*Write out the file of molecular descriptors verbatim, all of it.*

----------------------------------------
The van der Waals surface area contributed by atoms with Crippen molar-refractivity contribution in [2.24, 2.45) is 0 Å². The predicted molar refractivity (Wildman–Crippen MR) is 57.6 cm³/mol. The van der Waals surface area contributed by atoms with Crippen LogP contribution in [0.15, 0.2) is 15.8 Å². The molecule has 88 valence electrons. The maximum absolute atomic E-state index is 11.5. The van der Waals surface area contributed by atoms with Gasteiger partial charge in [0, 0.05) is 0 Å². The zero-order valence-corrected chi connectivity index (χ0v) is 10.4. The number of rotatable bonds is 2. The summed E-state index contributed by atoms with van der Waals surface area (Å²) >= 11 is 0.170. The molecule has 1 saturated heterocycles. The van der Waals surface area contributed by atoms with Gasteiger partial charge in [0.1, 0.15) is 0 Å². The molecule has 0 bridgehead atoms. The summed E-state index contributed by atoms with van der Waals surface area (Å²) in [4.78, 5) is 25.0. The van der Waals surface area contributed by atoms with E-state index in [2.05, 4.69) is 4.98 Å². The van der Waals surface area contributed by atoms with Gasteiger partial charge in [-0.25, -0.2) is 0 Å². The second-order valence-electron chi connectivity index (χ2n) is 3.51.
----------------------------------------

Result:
The van der Waals surface area contributed by atoms with Crippen molar-refractivity contribution in [2.24, 2.45) is 0 Å². The predicted molar refractivity (Wildman–Crippen MR) is 57.6 cm³/mol. The van der Waals surface area contributed by atoms with Crippen LogP contribution in [0.15, 0.2) is 15.8 Å². The molecule has 88 valence electrons. The maximum absolute atomic E-state index is 11.5. The van der Waals surface area contributed by atoms with Gasteiger partial charge in [0, 0.05) is 0 Å². The zero-order valence-corrected chi connectivity index (χ0v) is 10.4. The number of rotatable bonds is 2. The summed E-state index contributed by atoms with van der Waals surface area (Å²) >= 11 is 0.170. The molecule has 1 saturated heterocycles. The van der Waals surface area contributed by atoms with Gasteiger partial charge in [0.1, 0.15) is 0 Å². The molecule has 0 bridgehead atoms. The summed E-state index contributed by atoms with van der Waals surface area (Å²) in [4.78, 5) is 25.0. The van der Waals surface area contributed by atoms with E-state index in [2.05, 4.69) is 4.98 Å². The van der Waals surface area contributed by atoms with Gasteiger partial charge in [-0.25, -0.2) is 0 Å². The second-order valence-electron chi connectivity index (χ2n) is 3.51.